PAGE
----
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Using sim-to-real reinforcement learning to train robots to do simple tasks in broad environments

Using sim-to-real reinforcement learning to train robots to do simple tasks in broad environments
Deployment to outdoor environments. Credit: Ilija Radosavov

A team of roboticists at the University of California, Berkeley, reports that it is possible to train robots to do relatively simple tasks by using sim-to-real reinforcement learning to train them. In their study, published in the journal Science Robotics, the group trained a robot to walk in unfamiliar environments while it carried different loads, all without toppling over.

Over the past several years, roboticists have used a variety of techniques to train robots to move efficiently and quickly across varied environments. But as the researchers with this new effort note, such robots do not have very many useful applications. They suggest that robots that are able to carry out mundane tasks in a slow but efficient manner would be far more useful. To that end, they have turned to sim-to-real reinforcement learning.

Deployment in outdoor environments. Credit: Ilija Radosavov

The technique involves training a simulated version of a to carry out desired tasks by exposing it to billions of examples in simulated environments. The method also involves using a reward/penalty system as part of the robot's training—if it does something right as it attempts to achieve a goal, it is rewarded by receiving a "1," for example. If it does something wrong, however, it receives a "-1." Over time, it improves its performance as it seeks to up its count of rewards.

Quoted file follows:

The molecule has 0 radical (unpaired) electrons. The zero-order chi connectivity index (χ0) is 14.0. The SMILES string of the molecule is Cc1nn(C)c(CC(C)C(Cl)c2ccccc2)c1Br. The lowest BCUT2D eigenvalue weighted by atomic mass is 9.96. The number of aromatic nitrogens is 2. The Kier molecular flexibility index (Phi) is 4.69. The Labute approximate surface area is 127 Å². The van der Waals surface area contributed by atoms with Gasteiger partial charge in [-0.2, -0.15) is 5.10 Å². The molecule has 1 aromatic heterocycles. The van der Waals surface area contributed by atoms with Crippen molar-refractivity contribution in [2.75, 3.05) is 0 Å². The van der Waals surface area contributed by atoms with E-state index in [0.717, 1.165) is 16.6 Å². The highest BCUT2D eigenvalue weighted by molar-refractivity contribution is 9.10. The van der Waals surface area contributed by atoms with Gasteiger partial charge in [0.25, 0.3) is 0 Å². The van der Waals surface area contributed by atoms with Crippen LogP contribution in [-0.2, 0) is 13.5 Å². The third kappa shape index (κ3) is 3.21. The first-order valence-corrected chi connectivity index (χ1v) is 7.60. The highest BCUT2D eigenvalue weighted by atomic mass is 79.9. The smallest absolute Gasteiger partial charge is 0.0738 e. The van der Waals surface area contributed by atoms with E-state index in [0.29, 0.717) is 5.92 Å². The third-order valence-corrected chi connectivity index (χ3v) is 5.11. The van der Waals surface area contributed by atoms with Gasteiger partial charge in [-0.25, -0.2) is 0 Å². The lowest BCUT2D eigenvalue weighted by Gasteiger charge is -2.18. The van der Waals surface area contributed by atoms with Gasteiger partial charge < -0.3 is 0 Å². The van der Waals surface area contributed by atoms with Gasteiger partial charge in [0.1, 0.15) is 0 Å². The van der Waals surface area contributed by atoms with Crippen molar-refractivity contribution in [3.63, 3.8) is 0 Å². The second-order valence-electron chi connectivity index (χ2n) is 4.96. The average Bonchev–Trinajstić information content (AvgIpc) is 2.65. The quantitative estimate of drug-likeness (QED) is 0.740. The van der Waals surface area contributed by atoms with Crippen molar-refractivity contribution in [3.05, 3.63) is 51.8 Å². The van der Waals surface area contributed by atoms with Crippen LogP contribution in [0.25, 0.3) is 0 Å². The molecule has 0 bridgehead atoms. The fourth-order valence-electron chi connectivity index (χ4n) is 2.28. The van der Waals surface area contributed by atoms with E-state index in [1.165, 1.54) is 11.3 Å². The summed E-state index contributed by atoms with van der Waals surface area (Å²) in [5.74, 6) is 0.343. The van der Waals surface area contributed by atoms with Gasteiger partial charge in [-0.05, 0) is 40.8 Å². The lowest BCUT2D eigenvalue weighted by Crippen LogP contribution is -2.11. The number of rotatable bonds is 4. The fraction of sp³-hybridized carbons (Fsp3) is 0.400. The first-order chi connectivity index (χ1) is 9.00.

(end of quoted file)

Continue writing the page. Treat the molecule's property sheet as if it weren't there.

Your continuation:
The research team used the approach to train a robot called Digit to navigate a path along a sidewalk in an unknown part of a town and to recover after being repeatedly assaulted by a large ball, to overcome a physical restraint, to walk across materials that might cause it to trip, to carry a backpack, to carry a bag of trash to a bin and to use a tote bag to carry personal items around.

Indoor experiments and simulation benchmark. Credit: Ilija Radosavovic

The researchers suggest that sim-to-real learning could be used to train robots in real-world environments such as the home, office or factory floor. The idea, they note, is to make robots more useful.

More information: Ilija Radosavovic et al, Real-world humanoid locomotion with reinforcement learning, Science Robotics (2024). DOI: 10.1126/scirobotics.adi9579

Journal information: Science Robotics

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Citation: Using sim-to-real reinforcement learning to train robots to do simple tasks in broad environments (2024, April 18) retrieved 28 May 2024 from
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